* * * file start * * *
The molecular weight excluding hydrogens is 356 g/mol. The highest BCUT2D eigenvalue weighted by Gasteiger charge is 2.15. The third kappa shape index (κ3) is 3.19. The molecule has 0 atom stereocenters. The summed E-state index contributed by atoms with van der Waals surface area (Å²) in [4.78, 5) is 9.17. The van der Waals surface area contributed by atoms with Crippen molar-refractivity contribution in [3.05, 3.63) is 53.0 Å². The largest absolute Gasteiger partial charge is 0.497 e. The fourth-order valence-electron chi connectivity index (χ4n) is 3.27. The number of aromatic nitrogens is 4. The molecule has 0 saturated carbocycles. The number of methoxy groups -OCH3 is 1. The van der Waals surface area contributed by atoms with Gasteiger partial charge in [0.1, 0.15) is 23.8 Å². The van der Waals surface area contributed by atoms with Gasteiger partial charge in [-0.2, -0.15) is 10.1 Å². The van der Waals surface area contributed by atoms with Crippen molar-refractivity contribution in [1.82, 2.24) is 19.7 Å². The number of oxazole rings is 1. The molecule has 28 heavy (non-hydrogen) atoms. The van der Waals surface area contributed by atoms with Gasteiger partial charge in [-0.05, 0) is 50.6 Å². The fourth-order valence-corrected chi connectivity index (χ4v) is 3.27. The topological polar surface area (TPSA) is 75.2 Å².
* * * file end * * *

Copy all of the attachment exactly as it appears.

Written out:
The molecular weight excluding hydrogens is 356 g/mol. The highest BCUT2D eigenvalue weighted by Gasteiger charge is 2.15. The third kappa shape index (κ3) is 3.19. The molecule has 0 atom stereocenters. The summed E-state index contributed by atoms with van der Waals surface area (Å²) in [4.78, 5) is 9.17. The van der Waals surface area contributed by atoms with Crippen molar-refractivity contribution in [3.05, 3.63) is 53.0 Å². The largest absolute Gasteiger partial charge is 0.497 e. The fourth-order valence-electron chi connectivity index (χ4n) is 3.27. The number of aromatic nitrogens is 4. The molecule has 0 saturated carbocycles. The number of methoxy groups -OCH3 is 1. The van der Waals surface area contributed by atoms with Gasteiger partial charge in [0.1, 0.15) is 23.8 Å². The van der Waals surface area contributed by atoms with Gasteiger partial charge in [-0.2, -0.15) is 10.1 Å². The van der Waals surface area contributed by atoms with Crippen molar-refractivity contribution in [1.82, 2.24) is 19.7 Å². The number of oxazole rings is 1. The molecule has 28 heavy (non-hydrogen) atoms. The van der Waals surface area contributed by atoms with Gasteiger partial charge in [-0.05, 0) is 50.6 Å². The fourth-order valence-corrected chi connectivity index (χ4v) is 3.27. The topological polar surface area (TPSA) is 75.2 Å².